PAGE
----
13 thoughts on “Roja Dove Neroli & Lilac Extraits

  1. I will hold on to summer until that last minute. I turned off my a/c to enjoy the late afternoon sunshine and heat, even though I won’t be able to tolerate it much longer.

    I love lilacs. Hmm. Neroli sounds quite nice too, although one would want better longevity. I like the description of “bottled the entire upper portion of an orange tree”, which gives me a vivid impression for Neroli. I
    actually like geraniums quite a bit. Oh, I laughed out loud at “whuffle” & “”snuffle” like the boar. I have done that on when no is looking, though not often. 😉

    My grandmother had beautiful wisteria at her house where I grew up and I used to cut mom purple lilac blooms since she loved them too. I don’t think I could pull off wearing a lilac scent or soliflore. I like how the one Fragrantica put Roja Dove’s perfumes as “rich aromas with retro sophistication” which is pretty accurate, imo..

    Thanks K, lovely reviews, I would like to smell them if nothing but for the quality.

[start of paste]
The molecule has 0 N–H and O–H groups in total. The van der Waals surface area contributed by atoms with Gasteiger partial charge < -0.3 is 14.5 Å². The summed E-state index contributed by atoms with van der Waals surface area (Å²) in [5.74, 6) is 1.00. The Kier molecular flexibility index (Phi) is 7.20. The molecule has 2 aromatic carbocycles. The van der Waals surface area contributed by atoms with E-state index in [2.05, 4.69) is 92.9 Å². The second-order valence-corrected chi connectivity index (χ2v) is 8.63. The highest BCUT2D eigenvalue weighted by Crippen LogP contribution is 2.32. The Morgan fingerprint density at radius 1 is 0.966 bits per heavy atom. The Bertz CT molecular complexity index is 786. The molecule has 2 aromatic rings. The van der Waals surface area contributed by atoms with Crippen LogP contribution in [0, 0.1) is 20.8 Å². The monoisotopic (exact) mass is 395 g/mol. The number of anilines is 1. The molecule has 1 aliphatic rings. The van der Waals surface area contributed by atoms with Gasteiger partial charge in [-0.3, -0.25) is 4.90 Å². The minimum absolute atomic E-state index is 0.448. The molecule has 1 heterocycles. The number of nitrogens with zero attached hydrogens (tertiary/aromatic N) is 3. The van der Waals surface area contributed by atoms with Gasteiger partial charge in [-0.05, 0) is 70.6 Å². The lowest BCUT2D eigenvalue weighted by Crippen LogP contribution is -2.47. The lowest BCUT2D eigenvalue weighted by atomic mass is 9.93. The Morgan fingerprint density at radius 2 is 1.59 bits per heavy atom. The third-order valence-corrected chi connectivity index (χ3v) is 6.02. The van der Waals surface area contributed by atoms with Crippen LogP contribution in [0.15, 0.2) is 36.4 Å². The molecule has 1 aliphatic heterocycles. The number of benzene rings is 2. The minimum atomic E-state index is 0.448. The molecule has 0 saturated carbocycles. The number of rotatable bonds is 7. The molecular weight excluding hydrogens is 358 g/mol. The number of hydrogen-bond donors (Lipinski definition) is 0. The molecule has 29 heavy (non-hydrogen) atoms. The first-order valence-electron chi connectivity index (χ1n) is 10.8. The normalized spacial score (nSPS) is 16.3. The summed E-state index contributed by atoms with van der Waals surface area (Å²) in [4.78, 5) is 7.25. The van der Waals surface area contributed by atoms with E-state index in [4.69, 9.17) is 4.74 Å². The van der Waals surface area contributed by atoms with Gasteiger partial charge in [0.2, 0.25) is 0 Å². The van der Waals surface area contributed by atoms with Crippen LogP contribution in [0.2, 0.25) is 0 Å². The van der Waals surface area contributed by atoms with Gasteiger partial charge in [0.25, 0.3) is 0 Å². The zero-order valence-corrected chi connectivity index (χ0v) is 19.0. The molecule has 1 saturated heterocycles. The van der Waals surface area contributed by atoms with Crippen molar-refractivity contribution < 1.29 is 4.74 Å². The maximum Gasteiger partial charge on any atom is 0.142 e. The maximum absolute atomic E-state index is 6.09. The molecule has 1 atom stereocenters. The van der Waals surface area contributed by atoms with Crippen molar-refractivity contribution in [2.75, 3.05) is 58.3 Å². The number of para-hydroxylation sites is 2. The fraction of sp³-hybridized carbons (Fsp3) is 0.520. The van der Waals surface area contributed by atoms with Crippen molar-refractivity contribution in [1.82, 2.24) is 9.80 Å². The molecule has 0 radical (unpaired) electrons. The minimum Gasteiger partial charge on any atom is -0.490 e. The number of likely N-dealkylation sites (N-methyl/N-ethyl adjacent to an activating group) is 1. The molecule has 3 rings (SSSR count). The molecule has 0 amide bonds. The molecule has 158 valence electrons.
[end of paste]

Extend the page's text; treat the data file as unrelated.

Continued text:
One last thing- I was thinking of you since the pope is coming to Phila. 🙂 Should you visit, you may stumble upon him.

    • “Rich aromas with retro sophistication” is definitely an accurate, nutshell summation of the brand’s aesthetic. It was very nicely stated by the commentator.

  2. Thanks Kafka! I’m still so blown away by your Italy adventures that I’m (almost) speechless. 🙂 Your reviews on Roja Dove’s Neroli & Lilac Extraits are very tempting, especially the lilac! Like so many others,I associate the lilac fragrance with wondrous childhood events – in my case smelling lilacs along the village pathways in Thetford, England on the way to the riding trails up and down the glorious sandy hills and pine forests of the Norfolk countryside! If nothing else, I need a decant of the lilac extrait to send me back down along memory lane! Thank you yet again for sharing so much of yourself with us. Big hug!

    • You’re very welcome, my dear. I hope Lilac will bring back some very happy memories for you. You’ll have to let me know what you think of it when you try it.

  3. I also love lilacs. I grew up in a small New England town and there were lilacs everywhere. I love the look and the smell. I have found little in the way of lilac perfumes that I like. The lilac in Opardu stays on me from beginning to end, but I am also not crazy about the drydown. I tried Roja Dove Lilac and think that may be it for me. I have to order a small decant and try it some more. I did find Highland Lilac of Rochester. I think it smells exactly like lilac blossoms and it’s relatively inexpensive.They grow 22 acres of lilacs.